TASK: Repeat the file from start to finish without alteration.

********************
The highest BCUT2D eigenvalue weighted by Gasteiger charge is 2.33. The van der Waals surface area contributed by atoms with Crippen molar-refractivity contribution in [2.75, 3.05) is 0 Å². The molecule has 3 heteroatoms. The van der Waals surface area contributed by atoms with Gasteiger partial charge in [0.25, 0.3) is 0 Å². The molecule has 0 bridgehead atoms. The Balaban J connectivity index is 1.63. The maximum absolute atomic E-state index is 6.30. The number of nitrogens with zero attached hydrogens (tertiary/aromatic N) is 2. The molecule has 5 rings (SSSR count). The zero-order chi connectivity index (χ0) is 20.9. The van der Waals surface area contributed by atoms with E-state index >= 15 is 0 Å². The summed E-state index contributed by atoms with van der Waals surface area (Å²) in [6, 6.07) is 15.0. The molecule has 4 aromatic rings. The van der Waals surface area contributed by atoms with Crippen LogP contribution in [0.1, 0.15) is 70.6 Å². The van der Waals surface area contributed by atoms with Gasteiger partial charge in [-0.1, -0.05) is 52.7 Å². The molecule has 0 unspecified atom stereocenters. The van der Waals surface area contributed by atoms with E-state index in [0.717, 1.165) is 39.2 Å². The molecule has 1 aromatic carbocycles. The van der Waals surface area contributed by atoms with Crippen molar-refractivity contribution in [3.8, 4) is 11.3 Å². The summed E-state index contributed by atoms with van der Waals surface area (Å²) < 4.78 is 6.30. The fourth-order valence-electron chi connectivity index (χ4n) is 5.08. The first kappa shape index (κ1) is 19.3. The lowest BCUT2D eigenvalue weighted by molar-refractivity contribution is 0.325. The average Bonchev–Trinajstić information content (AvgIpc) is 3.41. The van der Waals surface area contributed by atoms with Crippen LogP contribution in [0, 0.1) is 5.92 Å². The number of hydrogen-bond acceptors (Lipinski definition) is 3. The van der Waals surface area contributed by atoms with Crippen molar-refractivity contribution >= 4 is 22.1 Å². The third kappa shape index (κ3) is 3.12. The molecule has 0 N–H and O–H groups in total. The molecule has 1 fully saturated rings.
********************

The highest BCUT2D eigenvalue weighted by Gasteiger charge is 2.33. The van der Waals surface area contributed by atoms with Crippen molar-refractivity contribution in [2.75, 3.05) is 0 Å². The molecule has 3 heteroatoms. The van der Waals surface area contributed by atoms with Gasteiger partial charge in [0.25, 0.3) is 0 Å². The molecule has 0 bridgehead atoms. The Balaban J connectivity index is 1.63. The maximum absolute atomic E-state index is 6.30. The number of nitrogens with zero attached hydrogens (tertiary/aromatic N) is 2. The molecule has 5 rings (SSSR count). The zero-order chi connectivity index (χ0) is 20.9. The van der Waals surface area contributed by atoms with E-state index >= 15 is 0 Å². The summed E-state index contributed by atoms with van der Waals surface area (Å²) in [6, 6.07) is 15.0. The molecule has 4 aromatic rings. The van der Waals surface area contributed by atoms with Crippen LogP contribution in [0.1, 0.15) is 70.6 Å². The van der Waals surface area contributed by atoms with Gasteiger partial charge in [-0.1, -0.05) is 52.7 Å². The molecule has 0 unspecified atom stereocenters. The van der Waals surface area contributed by atoms with E-state index in [0.717, 1.165) is 39.2 Å². The molecule has 1 aromatic carbocycles. The van der Waals surface area contributed by atoms with Crippen molar-refractivity contribution in [3.8, 4) is 11.3 Å². The summed E-state index contributed by atoms with van der Waals surface area (Å²) < 4.78 is 6.30. The fourth-order valence-electron chi connectivity index (χ4n) is 5.08. The first kappa shape index (κ1) is 19.3. The lowest BCUT2D eigenvalue weighted by molar-refractivity contribution is 0.325. The average Bonchev–Trinajstić information content (AvgIpc) is 3.41. The van der Waals surface area contributed by atoms with Crippen LogP contribution in [0, 0.1) is 5.92 Å². The number of hydrogen-bond acceptors (Lipinski definition) is 3. The van der Waals surface area contributed by atoms with Crippen molar-refractivity contribution >= 4 is 22.1 Å². The third kappa shape index (κ3) is 3.12. The molecule has 0 N–H and O–H groups in total. The molecule has 1 fully saturated rings.